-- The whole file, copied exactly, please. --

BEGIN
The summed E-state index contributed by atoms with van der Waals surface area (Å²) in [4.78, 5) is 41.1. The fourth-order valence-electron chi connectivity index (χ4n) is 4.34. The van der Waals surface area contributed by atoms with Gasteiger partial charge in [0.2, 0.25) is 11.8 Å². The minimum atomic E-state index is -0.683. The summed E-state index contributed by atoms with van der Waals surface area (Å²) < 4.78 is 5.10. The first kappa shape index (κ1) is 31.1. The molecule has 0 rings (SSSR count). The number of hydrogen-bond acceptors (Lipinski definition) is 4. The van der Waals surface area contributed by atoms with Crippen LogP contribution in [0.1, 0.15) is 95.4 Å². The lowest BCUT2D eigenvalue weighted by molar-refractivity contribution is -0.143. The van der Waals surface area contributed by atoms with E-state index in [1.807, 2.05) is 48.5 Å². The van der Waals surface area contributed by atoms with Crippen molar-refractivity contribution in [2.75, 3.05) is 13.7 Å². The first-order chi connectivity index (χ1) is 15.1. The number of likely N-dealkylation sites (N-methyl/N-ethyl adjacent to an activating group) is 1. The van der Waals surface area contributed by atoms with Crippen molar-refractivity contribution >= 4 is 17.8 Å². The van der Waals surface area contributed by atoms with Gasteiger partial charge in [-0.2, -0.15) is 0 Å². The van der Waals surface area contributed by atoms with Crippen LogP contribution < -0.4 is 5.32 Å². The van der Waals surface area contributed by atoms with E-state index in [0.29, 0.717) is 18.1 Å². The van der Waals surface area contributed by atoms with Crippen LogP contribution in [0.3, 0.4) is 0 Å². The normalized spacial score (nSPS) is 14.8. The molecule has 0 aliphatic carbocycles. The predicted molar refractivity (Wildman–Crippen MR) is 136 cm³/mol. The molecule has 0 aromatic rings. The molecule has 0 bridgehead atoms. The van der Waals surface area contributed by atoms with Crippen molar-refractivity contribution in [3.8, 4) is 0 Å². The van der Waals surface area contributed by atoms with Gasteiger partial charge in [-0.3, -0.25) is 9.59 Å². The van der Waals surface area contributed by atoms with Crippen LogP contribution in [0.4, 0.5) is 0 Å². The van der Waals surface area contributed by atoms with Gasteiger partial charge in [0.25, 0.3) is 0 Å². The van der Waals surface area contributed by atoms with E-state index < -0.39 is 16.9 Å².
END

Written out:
The summed E-state index contributed by atoms with van der Waals surface area (Å²) in [4.78, 5) is 41.1. The fourth-order valence-electron chi connectivity index (χ4n) is 4.34. The van der Waals surface area contributed by atoms with Gasteiger partial charge in [0.2, 0.25) is 11.8 Å². The minimum atomic E-state index is -0.683. The summed E-state index contributed by atoms with van der Waals surface area (Å²) < 4.78 is 5.10. The first kappa shape index (κ1) is 31.1. The molecule has 0 rings (SSSR count). The number of hydrogen-bond acceptors (Lipinski definition) is 4. The van der Waals surface area contributed by atoms with Crippen LogP contribution in [0.1, 0.15) is 95.4 Å². The lowest BCUT2D eigenvalue weighted by molar-refractivity contribution is -0.143. The van der Waals surface area contributed by atoms with E-state index in [1.807, 2.05) is 48.5 Å². The van der Waals surface area contributed by atoms with Crippen molar-refractivity contribution in [2.75, 3.05) is 13.7 Å². The first-order chi connectivity index (χ1) is 15.1. The number of likely N-dealkylation sites (N-methyl/N-ethyl adjacent to an activating group) is 1. The van der Waals surface area contributed by atoms with Crippen molar-refractivity contribution >= 4 is 17.8 Å². The van der Waals surface area contributed by atoms with Gasteiger partial charge in [-0.2, -0.15) is 0 Å². The van der Waals surface area contributed by atoms with Crippen LogP contribution < -0.4 is 5.32 Å². The van der Waals surface area contributed by atoms with E-state index in [0.29, 0.717) is 18.1 Å². The van der Waals surface area contributed by atoms with Crippen LogP contribution in [0.3, 0.4) is 0 Å². The normalized spacial score (nSPS) is 14.8. The molecule has 0 aliphatic carbocycles. The predicted molar refractivity (Wildman–Crippen MR) is 136 cm³/mol. The molecule has 0 aromatic rings. The molecule has 0 bridgehead atoms. The van der Waals surface area contributed by atoms with Crippen molar-refractivity contribution in [3.8, 4) is 0 Å². The van der Waals surface area contributed by atoms with Gasteiger partial charge in [-0.3, -0.25) is 9.59 Å². The van der Waals surface area contributed by atoms with Crippen LogP contribution in [0.4, 0.5) is 0 Å². The van der Waals surface area contributed by atoms with Gasteiger partial charge in [0.25, 0.3) is 0 Å². The van der Waals surface area contributed by atoms with E-state index < -0.39 is 16.9 Å².